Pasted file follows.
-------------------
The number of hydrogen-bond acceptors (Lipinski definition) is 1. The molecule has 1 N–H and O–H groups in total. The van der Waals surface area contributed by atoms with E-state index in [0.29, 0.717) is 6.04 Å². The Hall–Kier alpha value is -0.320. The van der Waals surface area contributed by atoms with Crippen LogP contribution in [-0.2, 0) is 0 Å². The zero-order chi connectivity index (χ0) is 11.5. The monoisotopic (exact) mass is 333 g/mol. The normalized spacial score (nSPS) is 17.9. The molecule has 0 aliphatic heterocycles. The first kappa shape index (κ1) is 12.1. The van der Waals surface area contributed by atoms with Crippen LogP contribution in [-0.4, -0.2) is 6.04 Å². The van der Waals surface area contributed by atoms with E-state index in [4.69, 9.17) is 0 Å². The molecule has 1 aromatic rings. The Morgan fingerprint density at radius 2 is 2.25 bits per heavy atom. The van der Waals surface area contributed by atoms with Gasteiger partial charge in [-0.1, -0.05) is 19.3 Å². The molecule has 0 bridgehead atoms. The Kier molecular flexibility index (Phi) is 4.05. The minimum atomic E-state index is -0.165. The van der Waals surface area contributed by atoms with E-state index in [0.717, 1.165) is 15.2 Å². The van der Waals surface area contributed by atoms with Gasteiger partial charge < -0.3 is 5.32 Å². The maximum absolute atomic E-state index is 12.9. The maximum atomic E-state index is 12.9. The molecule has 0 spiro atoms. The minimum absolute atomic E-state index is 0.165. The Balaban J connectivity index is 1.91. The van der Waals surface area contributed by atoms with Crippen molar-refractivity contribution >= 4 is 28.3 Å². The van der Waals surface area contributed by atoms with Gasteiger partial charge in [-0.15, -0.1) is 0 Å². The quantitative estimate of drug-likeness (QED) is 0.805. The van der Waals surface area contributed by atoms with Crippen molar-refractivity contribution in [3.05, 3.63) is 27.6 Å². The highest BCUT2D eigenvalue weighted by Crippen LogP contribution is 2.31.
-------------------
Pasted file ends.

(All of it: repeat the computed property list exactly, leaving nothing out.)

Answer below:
The number of hydrogen-bond acceptors (Lipinski definition) is 1. The molecule has 1 N–H and O–H groups in total. The van der Waals surface area contributed by atoms with E-state index in [0.29, 0.717) is 6.04 Å². The Hall–Kier alpha value is -0.320. The van der Waals surface area contributed by atoms with Crippen LogP contribution in [-0.2, 0) is 0 Å². The zero-order chi connectivity index (χ0) is 11.5. The monoisotopic (exact) mass is 333 g/mol. The normalized spacial score (nSPS) is 17.9. The molecule has 0 aliphatic heterocycles. The first kappa shape index (κ1) is 12.1. The van der Waals surface area contributed by atoms with Crippen LogP contribution in [-0.4, -0.2) is 6.04 Å². The van der Waals surface area contributed by atoms with E-state index in [4.69, 9.17) is 0 Å². The molecule has 1 aromatic rings. The Morgan fingerprint density at radius 2 is 2.25 bits per heavy atom. The van der Waals surface area contributed by atoms with Gasteiger partial charge in [-0.1, -0.05) is 19.3 Å². The molecule has 0 bridgehead atoms. The Kier molecular flexibility index (Phi) is 4.05. The minimum atomic E-state index is -0.165. The van der Waals surface area contributed by atoms with E-state index in [0.717, 1.165) is 15.2 Å². The van der Waals surface area contributed by atoms with Gasteiger partial charge < -0.3 is 5.32 Å². The maximum absolute atomic E-state index is 12.9. The maximum atomic E-state index is 12.9. The molecule has 0 spiro atoms. The minimum absolute atomic E-state index is 0.165. The Balaban J connectivity index is 1.91. The van der Waals surface area contributed by atoms with Crippen molar-refractivity contribution >= 4 is 28.3 Å². The van der Waals surface area contributed by atoms with Gasteiger partial charge in [-0.15, -0.1) is 0 Å². The quantitative estimate of drug-likeness (QED) is 0.805. The van der Waals surface area contributed by atoms with Crippen molar-refractivity contribution in [3.05, 3.63) is 27.6 Å². The highest BCUT2D eigenvalue weighted by Crippen LogP contribution is 2.31.